Over the last three months, I have started a deep dive into the youth soccer landscape in the US. My aim is to complete thorough research to understand all the intricacies making the US youth model so special and so different from anywhere else in the world. 

Unsurprisingly, we tend to do everything differently in the US; maybe that’s just a way to feel unique, or maybe it’s a societal current. In this sense, I have been trying to identify what makes this country so different in the way we “develop” youth soccer players. Here are some of my biggest learnings so far:

Starting at the structural level, we must understand that there are two main ways businesses and organizations operate in the world. There is the public sector and the private sector. For example, our school system has public schools and private schools; one is subsidized by the government through taxes, and the other operates privately based on fees and tuition paid by its members. If we take Europe for example, most sports are public. The local town has its soccer program, its tennis program, and its rugby program as well as the coaches from those senior teams that often get involved in the youth game to develop new talent for their first team. Every so often, a special player emerges and ends up in a professional academy, which is often private. Private youth clubs do not exist. This is not the case in the US. Focusing on soccer specifically, town programs have been buried by the private sector, and the two main drivers of that are: 


  • The first consideration is that higher-level structures are all privately owned: MLS, USL, and NWSL. As a result, many other leagues have started below to create various “levels” that require a fee to play, which, in turn, has forced the clubs and players to “pay to play.”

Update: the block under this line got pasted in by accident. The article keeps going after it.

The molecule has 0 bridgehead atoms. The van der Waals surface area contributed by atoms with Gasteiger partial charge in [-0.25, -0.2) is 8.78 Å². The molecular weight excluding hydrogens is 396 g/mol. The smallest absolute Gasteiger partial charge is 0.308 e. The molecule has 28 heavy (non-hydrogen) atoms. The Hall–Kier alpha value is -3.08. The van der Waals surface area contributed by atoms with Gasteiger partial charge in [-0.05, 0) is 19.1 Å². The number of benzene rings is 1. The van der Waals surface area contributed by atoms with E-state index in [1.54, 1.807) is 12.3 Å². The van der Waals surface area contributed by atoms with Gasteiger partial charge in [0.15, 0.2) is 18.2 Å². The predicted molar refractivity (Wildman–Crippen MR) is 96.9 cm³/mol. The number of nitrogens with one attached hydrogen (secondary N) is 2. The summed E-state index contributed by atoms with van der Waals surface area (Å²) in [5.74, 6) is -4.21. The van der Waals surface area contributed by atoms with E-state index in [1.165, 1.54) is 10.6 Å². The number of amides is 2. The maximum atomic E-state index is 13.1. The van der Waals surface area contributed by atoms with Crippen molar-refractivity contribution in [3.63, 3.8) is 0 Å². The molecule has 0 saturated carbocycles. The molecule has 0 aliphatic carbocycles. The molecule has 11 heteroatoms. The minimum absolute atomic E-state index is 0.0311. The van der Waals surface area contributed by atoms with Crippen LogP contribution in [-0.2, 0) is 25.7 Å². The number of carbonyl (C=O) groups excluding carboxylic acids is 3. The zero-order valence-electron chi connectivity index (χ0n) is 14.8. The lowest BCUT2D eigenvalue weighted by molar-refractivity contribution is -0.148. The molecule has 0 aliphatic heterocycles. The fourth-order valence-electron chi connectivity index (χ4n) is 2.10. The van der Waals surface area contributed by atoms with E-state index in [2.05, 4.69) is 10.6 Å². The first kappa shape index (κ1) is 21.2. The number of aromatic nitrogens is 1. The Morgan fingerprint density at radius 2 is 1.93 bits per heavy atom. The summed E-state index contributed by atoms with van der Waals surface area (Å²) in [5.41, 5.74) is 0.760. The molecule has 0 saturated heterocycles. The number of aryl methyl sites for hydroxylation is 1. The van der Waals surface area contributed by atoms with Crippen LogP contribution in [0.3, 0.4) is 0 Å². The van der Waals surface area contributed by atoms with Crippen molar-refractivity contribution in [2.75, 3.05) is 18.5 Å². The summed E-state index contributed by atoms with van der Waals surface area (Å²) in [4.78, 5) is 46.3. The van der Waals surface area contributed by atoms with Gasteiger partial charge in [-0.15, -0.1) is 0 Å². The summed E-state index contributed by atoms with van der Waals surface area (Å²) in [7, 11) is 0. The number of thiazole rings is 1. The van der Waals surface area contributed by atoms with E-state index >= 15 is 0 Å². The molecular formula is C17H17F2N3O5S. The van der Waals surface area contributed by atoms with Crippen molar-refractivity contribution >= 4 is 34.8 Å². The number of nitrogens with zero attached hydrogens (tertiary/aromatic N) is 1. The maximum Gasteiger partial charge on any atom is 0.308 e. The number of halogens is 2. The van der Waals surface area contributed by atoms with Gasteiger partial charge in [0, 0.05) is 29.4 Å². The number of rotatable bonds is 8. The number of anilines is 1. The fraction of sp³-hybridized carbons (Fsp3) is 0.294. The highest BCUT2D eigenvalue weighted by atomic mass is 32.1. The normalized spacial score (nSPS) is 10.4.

• The second is the search for the best training environment. Private coaches have started charging for “better” training, and slowly, we have created a web of privately owned clubs that set their fee schedules and promote their worth by their wins and status. 


To put it in contrast, all leagues within the pyramid of French soccer run and operate through the French Football Federation, a public entity. The price of a license is set by the federation and players purchase their license at the federation to play in a club. For an amateur senior player, a license costs less than 100 euros a year. Outside of that, clubs do not have any fees applied to the players for participation – and that is for adults. Its even cheaper for kids!

The next major finding I want to discuss is this idea of “player development.” Note that I put “develop” in quotations at the beginning of this post; based on the structure I described above, we have a direct conflict between the current model and the true understanding of player development. If one’s goal is to develop young talent and help them achieve their highest possible level, the focus should be on the player every day, week, month, and year. The conflict comes when we create a pay-to-play model, which continues to put winning before everything (I know some youth coaches may disagree here). Fundamentally, regardless of how much we say we “are not driven by wins and losses,” we all have an implicit bias that will force our decision-making based on the environment we operate in. 

For example, say one coaches a team for a club competing in a youth league. The player pays the club, and the club pays the coach and the league fees. Therefore, the club runs on the numbers of members it has and how much money it brings in to keep the club afloat, pay its coaches, etc. To keep attracting players to join, the club must remain relevant in the market, and that stems from how its teams perform locally, regionally, and nationally. 

In turn, every weekend, the coach is indirectly biased by winning – both to keep their job and to keep the club relevant. So, at the end of the day, every decision made at training and on game day is going to prioritize players in certain positions based on said attributes or players playing more or less time based on the game. The fundamental question is: how is any of this best for “developing” a player from six years old through 18? Why are they always playing on the right side? How are they ever going to improve their weak foot? Why are they being specialized at 12 years old to be a forward? Because they are fast? I could keep going.

My challenge is this: how can we start thinking outside of the box, reinvent what competition looks like, and change how we structure the model within which we operate?